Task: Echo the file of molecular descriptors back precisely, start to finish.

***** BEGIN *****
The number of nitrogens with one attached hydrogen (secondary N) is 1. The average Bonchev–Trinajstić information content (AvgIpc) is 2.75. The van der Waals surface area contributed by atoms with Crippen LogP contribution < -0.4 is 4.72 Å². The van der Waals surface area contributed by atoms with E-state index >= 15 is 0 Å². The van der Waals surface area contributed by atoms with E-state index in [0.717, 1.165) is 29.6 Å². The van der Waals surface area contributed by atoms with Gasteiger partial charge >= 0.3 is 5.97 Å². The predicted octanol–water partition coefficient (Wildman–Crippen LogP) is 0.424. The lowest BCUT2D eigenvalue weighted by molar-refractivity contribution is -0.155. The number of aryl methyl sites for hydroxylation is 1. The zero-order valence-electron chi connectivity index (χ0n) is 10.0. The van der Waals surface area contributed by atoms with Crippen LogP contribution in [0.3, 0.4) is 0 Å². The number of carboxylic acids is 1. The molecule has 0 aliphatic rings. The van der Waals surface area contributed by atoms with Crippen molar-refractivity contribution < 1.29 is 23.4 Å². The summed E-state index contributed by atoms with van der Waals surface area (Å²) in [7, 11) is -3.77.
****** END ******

The number of nitrogens with one attached hydrogen (secondary N) is 1. The average Bonchev–Trinajstić information content (AvgIpc) is 2.75. The van der Waals surface area contributed by atoms with Crippen LogP contribution < -0.4 is 4.72 Å². The van der Waals surface area contributed by atoms with E-state index >= 15 is 0 Å². The van der Waals surface area contributed by atoms with E-state index in [0.717, 1.165) is 29.6 Å². The van der Waals surface area contributed by atoms with Gasteiger partial charge >= 0.3 is 5.97 Å². The predicted octanol–water partition coefficient (Wildman–Crippen LogP) is 0.424. The lowest BCUT2D eigenvalue weighted by molar-refractivity contribution is -0.155. The number of aryl methyl sites for hydroxylation is 1. The zero-order valence-electron chi connectivity index (χ0n) is 10.0. The van der Waals surface area contributed by atoms with Crippen LogP contribution in [0.3, 0.4) is 0 Å². The number of carboxylic acids is 1. The molecule has 0 aliphatic rings. The van der Waals surface area contributed by atoms with Crippen molar-refractivity contribution < 1.29 is 23.4 Å². The summed E-state index contributed by atoms with van der Waals surface area (Å²) in [7, 11) is -3.77.